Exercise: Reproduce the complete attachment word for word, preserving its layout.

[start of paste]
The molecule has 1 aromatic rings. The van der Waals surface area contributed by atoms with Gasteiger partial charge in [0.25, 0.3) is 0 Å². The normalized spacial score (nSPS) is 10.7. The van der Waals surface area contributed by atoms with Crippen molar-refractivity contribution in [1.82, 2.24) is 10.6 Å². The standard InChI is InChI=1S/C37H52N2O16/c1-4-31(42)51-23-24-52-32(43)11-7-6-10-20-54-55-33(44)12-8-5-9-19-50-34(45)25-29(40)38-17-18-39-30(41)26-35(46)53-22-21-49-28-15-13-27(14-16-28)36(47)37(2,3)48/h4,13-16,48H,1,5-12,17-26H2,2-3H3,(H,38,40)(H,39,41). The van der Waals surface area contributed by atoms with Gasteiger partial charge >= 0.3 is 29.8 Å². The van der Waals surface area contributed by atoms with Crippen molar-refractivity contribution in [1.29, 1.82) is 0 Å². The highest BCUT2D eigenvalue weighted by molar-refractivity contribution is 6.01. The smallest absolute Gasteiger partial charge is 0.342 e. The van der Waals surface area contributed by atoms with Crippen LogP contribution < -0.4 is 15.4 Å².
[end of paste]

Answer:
The molecule has 1 aromatic rings. The van der Waals surface area contributed by atoms with Gasteiger partial charge in [0.25, 0.3) is 0 Å². The normalized spacial score (nSPS) is 10.7. The van der Waals surface area contributed by atoms with Crippen molar-refractivity contribution in [1.82, 2.24) is 10.6 Å². The standard InChI is InChI=1S/C37H52N2O16/c1-4-31(42)51-23-24-52-32(43)11-7-6-10-20-54-55-33(44)12-8-5-9-19-50-34(45)25-29(40)38-17-18-39-30(41)26-35(46)53-22-21-49-28-15-13-27(14-16-28)36(47)37(2,3)48/h4,13-16,48H,1,5-12,17-26H2,2-3H3,(H,38,40)(H,39,41). The van der Waals surface area contributed by atoms with Gasteiger partial charge >= 0.3 is 29.8 Å². The van der Waals surface area contributed by atoms with Crippen molar-refractivity contribution in [1.29, 1.82) is 0 Å². The highest BCUT2D eigenvalue weighted by molar-refractivity contribution is 6.01. The smallest absolute Gasteiger partial charge is 0.342 e. The van der Waals surface area contributed by atoms with Crippen LogP contribution < -0.4 is 15.4 Å².